Five things to think about this week:
HOLDING UP — FOR NOW
- A good run in equities has so far been helped rather than hindered by U.S. company results. Some are questioning how long the upward momentum can be sustained given cost-cutting rather than improved revenue streams flattered profit margins. The European earnings season, which cranks up a gear this week, and the release of U.S. Q2 GDP data could be potential triggers for a pullback, but the sensitivity to bad news may depend on how much money is chasing the latest push higher.
- European earnings flooding out in the coming weeks may paint a less rosy picture of the banking sector than seen on the other side of the Atlantic. While investment and trading activities should be supportive, bad loan provisions will be particularly closely scrutinised, as will the central and eastern Europe exposure of the likes of Erste. The supply/demand outlook for key commodities plans will also be in the limelight given the battery of oil and chemical firms reporting in Europe and the U.S.
- There are signs of some breakdown in the lockstep moves that financial markets had become accustomed to seeing in FX/stocks or stocks/bonds. Calyon research shows correlation between the bank’s proprietary risk aversion barometer and exchange rates has been less robust in the past month. While this correlation nevertheless remains stronger than that between FX and interest rate differentials, the markets’ thoughts are turning to new linkages that might prove better trading guides.
RESISTING CARRY TRADES
- The interest in carry trades has grown as investors have become more willing to venture out of the most liquid markets in the quest for returns but the subsequent appreciation in currencies such as the Australian and New Zealand dollar is provoking a push back from the central banks concerned. This suggests that others could be, or have been, tempted by tactics deployed by the Swiss National Bank, whose latest reserves data shows how actively it has sought to keep the Swiss franc in check. Australian reserve data suggest the Reserve Bank of Australia is already taking a leaf out of the SNB’s books, which will keep the market on toes in the coming weeks, while the Reserve Bank of New Zealand meeting this week will offer another chance for central bank rhetoric to counter the prevailing market trend.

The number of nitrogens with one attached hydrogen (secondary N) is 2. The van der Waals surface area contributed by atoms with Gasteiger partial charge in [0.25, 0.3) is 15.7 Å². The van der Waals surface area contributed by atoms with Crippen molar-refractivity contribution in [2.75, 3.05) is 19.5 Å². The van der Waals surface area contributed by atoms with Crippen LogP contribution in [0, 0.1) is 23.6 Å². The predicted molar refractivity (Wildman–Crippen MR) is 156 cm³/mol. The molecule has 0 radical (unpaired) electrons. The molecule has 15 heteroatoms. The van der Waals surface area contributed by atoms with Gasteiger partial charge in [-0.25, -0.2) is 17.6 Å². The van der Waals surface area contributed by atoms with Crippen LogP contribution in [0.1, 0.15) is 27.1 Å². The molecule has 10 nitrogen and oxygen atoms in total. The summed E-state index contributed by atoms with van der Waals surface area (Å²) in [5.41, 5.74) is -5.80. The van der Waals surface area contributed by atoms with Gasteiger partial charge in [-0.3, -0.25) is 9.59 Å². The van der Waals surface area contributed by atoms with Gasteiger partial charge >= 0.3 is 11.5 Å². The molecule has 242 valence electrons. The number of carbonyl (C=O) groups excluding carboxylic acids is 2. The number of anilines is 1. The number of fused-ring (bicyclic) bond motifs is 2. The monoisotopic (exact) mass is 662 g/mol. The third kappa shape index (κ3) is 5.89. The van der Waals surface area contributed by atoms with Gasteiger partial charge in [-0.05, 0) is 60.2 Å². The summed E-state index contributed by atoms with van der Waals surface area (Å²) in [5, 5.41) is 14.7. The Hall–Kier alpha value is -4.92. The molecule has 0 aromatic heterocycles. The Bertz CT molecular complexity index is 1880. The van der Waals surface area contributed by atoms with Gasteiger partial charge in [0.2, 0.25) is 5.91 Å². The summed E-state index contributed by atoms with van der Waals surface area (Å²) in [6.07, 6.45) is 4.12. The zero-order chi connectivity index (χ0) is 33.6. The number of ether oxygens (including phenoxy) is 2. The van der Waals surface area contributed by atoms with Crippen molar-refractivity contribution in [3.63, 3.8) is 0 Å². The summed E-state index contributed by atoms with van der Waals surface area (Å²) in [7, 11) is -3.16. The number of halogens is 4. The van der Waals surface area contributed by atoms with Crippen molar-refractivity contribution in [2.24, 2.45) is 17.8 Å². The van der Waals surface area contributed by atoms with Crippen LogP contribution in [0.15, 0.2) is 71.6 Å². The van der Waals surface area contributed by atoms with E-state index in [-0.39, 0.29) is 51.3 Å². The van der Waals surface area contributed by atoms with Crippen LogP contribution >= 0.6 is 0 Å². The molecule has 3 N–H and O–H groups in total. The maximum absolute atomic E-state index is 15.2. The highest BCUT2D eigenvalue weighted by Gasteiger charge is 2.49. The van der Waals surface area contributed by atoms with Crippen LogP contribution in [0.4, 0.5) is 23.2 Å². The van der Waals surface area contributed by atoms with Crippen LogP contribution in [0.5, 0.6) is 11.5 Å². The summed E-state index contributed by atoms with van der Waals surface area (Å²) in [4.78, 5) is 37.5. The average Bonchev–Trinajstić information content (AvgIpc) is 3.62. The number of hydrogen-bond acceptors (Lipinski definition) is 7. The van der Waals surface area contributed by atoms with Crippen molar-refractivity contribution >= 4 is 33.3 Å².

- FX reserves, U.S. and Chinese foreign exchange policy, who should do what to correct global imbalances, and trade issues will be on traders’ minds as the U.S.-China Strategic and Economic Dialogue kicks off early in the week. Chinese officials will be keen to avoid sending any signals that would jeopardise the value of the U.S. holdings in their $2 trillion-plus reserves but markets are alert for clues on how Beijing plans to play its medium-term drive for a multi-polar reserve universe.